CLIENTS: how to get more from your creative agency
A successful relationship with a creative agency is much like any other relationship. There’s the thrill of the chase and sometimes the lust doesn’t last… But the good ones – the ones that end in happy ever afters – are the ones worth working for. They go beyond the first flush of excitement, and develop into something that can inspire and transform, and that leave both sides feeling fulfilled.
Expectations of your creative agency will be high, but the right agency knows that without you they’re out of business, so they have to make it their business to not let you down. All relationships take work from both sides though, so we’ve put our heads together to create some tips to help you to get more from your relationship with your branding or other creative agency (and that creatives may find useful too)…
1. Choose the right agency
Working with an agency whose values aren’t in line with yours will not last. Make sure you get it right. Meet agencies face to face before you appoint them, and more than once if you can. Ask them what matters to them (and make sure you believe their answers). Look carefully at their creds, but do your own research, too. If you’re still not sure, talk to the agency about it; if they’re serious about working with you, they will be happy to let you speak to previous clients or may suggest working together on a smaller project before you commit.
2. Be open
Give your chosen agency the opportunity to learn as much as possible about you and your business. This means where you are now, where you are going, and your hopes and fears for the business. Let them into your world and they’ll give far more depth and value back. Knowledge means that they can give you solutions with stretch, fit for where you are now but also where you’re going.
Your needs will change with time, too, so even if not working on a project with them, keep your agency informed of business developments or new challenges that you are facing, and invite them to come back with creative solutions.
Relationships outside of meetings matter too, so think about going to work in their studio for an afternoon and while you’re there ask a designer to share what they’re working on (NDA-permitting). Send them your newsletter, invite them to your events so they can see what you do first hand, and if they put on an event, turn up and get inspired. It’ll help you work better with them and is also a good way of finding out what other skills and services they have that you might be able to benefit from. There’ll probably be a dog or ping pong table in the studio too, just to sweeten the deal.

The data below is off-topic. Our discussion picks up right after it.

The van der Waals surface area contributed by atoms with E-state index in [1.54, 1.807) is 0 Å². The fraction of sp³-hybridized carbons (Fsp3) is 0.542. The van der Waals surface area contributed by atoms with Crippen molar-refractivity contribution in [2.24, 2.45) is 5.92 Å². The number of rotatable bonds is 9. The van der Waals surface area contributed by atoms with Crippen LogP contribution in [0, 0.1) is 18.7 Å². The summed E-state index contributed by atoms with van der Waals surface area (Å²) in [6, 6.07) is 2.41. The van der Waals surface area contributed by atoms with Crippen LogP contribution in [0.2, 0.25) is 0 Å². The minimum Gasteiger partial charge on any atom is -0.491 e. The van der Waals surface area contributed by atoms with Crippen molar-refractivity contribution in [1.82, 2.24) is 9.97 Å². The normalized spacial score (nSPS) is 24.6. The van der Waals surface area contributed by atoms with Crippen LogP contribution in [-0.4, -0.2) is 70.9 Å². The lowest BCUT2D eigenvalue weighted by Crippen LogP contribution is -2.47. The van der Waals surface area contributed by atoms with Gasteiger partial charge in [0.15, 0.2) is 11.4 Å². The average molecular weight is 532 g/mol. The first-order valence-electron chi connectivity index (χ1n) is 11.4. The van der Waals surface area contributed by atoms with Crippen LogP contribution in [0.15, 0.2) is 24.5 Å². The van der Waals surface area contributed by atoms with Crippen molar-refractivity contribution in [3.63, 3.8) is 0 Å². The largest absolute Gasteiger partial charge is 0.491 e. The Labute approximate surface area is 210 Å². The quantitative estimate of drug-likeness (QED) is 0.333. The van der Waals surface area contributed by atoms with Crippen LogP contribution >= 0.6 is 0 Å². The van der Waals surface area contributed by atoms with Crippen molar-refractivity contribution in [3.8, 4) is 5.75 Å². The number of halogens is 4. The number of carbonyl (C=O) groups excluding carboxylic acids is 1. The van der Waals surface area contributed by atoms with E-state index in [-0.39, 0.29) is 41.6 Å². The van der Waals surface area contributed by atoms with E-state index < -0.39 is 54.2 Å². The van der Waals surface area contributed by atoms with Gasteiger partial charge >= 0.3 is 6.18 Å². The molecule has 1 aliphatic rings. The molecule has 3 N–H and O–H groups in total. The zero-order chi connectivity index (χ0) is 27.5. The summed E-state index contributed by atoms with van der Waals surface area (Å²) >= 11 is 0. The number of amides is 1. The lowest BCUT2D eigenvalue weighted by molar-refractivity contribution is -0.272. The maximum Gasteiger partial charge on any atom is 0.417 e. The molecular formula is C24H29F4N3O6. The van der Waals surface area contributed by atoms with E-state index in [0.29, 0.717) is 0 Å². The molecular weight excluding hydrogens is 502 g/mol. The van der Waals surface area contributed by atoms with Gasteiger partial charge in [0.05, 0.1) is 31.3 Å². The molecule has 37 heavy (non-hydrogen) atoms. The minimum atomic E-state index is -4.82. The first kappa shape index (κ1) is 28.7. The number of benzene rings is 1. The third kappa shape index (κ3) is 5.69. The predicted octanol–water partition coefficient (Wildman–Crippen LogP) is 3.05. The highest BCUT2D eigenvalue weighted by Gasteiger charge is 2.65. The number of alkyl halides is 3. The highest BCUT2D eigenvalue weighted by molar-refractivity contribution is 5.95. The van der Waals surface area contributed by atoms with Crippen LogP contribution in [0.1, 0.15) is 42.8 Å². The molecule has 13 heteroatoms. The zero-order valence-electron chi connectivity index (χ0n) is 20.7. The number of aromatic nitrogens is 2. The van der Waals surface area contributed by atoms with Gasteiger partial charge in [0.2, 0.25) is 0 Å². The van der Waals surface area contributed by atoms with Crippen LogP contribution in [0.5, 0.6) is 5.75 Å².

The best agencies are ambitious for you, more so than for their own business, so give them the opportunity to be ambitious for you. Remember, you are paying them to inspire you, so share your vision for your business, but take time to listen to them sharing their vision, too.
4. Challenge (and expect to be challenged)
Without you and your business, we’re out of business, so speak up. You know your business and your customers and, if something doesn’t feel right, your agency will want to know as early as possible. You should also expect some friendly challenge in return. Expect to be surprised sometimes by the solutions your agency presents you with. Remember though, you don’t have to do everything they are suggesting, so don’t panic.
5. Avoid internal politics
Politics is guaranteed to compromise creativity and quality. Help your agency steer round it. Let them stay separate to the politics of the organisation so they can always give you an objective view.
6. Set targets
Don’t be afraid to outline exactly what you want to achieve. An intelligent agency will understand that you need to justify the investment and will be used to helping clients measure their success, and many will be motivated by targets themselves.* These could be quantitive goals such as increased sales, leads or basket spend, or perhaps improved employee engagement, increased press coverage or public awareness. You can see some examples here of measured design success.
Think carefully about implementation. A brand is not a brand until it’s implemented, and only as good as its implementation. Be open to the idea that the people who helped you form your brand may also be the people to help you implement the brand; they have a vision for it, and ideas that you’ll love that you may not have seen yet. When rebranding, you should also expect that your behaviour might need to change as much as your business cards, so talk to your agency about how you can plan for, and get the most from this, be it from colleague engagement or PR and marketing.
*In fact the cover image for this post is us with our client Keelham Farm Shop, scooping up a Gold Design Effectiveness Award in February 2015. As the name suggests, these awards recognise design that achieves tangible, measurable results, and are highly coveted in the industry. Read the full story here of Keelham Farm Shop’s award-winning rebrand.
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